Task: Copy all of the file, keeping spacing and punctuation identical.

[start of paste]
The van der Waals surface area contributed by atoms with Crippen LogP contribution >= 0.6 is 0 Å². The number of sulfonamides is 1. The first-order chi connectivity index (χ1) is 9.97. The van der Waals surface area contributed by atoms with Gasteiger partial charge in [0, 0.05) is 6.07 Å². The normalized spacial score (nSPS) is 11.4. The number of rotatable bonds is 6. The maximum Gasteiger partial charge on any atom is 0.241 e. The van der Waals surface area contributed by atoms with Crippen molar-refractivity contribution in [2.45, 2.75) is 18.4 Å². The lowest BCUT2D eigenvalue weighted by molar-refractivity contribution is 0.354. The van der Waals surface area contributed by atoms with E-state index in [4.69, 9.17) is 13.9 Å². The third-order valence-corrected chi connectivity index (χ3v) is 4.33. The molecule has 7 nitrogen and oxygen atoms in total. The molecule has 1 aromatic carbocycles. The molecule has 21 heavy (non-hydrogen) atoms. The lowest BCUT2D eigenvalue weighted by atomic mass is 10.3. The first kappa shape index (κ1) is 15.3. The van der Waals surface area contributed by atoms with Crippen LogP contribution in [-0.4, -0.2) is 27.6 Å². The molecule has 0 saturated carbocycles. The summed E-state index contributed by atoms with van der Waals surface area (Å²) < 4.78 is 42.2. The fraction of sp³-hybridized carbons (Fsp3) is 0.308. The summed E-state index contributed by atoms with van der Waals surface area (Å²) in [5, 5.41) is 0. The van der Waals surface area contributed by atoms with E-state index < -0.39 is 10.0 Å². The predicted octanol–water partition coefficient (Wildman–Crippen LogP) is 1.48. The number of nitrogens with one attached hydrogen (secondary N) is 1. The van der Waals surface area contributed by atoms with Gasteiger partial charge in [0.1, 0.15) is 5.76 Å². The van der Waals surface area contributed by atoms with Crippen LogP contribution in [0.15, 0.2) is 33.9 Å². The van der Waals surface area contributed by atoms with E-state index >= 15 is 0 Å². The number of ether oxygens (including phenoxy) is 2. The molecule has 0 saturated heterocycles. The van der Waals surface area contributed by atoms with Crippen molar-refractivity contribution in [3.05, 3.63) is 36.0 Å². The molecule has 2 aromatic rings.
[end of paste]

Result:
The van der Waals surface area contributed by atoms with Crippen LogP contribution >= 0.6 is 0 Å². The number of sulfonamides is 1. The first-order chi connectivity index (χ1) is 9.97. The van der Waals surface area contributed by atoms with Gasteiger partial charge in [0, 0.05) is 6.07 Å². The normalized spacial score (nSPS) is 11.4. The number of rotatable bonds is 6. The maximum Gasteiger partial charge on any atom is 0.241 e. The van der Waals surface area contributed by atoms with Crippen molar-refractivity contribution in [2.45, 2.75) is 18.4 Å². The lowest BCUT2D eigenvalue weighted by molar-refractivity contribution is 0.354. The van der Waals surface area contributed by atoms with E-state index in [4.69, 9.17) is 13.9 Å². The third-order valence-corrected chi connectivity index (χ3v) is 4.33. The molecule has 7 nitrogen and oxygen atoms in total. The molecule has 1 aromatic carbocycles. The molecule has 21 heavy (non-hydrogen) atoms. The lowest BCUT2D eigenvalue weighted by atomic mass is 10.3. The first kappa shape index (κ1) is 15.3. The van der Waals surface area contributed by atoms with Crippen LogP contribution in [-0.4, -0.2) is 27.6 Å². The molecule has 0 saturated carbocycles. The summed E-state index contributed by atoms with van der Waals surface area (Å²) < 4.78 is 42.2. The fraction of sp³-hybridized carbons (Fsp3) is 0.308. The summed E-state index contributed by atoms with van der Waals surface area (Å²) in [5, 5.41) is 0. The van der Waals surface area contributed by atoms with E-state index < -0.39 is 10.0 Å². The predicted octanol–water partition coefficient (Wildman–Crippen LogP) is 1.48. The number of nitrogens with one attached hydrogen (secondary N) is 1. The van der Waals surface area contributed by atoms with Gasteiger partial charge in [0.1, 0.15) is 5.76 Å². The van der Waals surface area contributed by atoms with Crippen LogP contribution in [0.15, 0.2) is 33.9 Å². The van der Waals surface area contributed by atoms with E-state index >= 15 is 0 Å². The number of ether oxygens (including phenoxy) is 2. The molecule has 0 saturated heterocycles. The van der Waals surface area contributed by atoms with Crippen molar-refractivity contribution in [3.05, 3.63) is 36.0 Å². The molecule has 2 aromatic rings.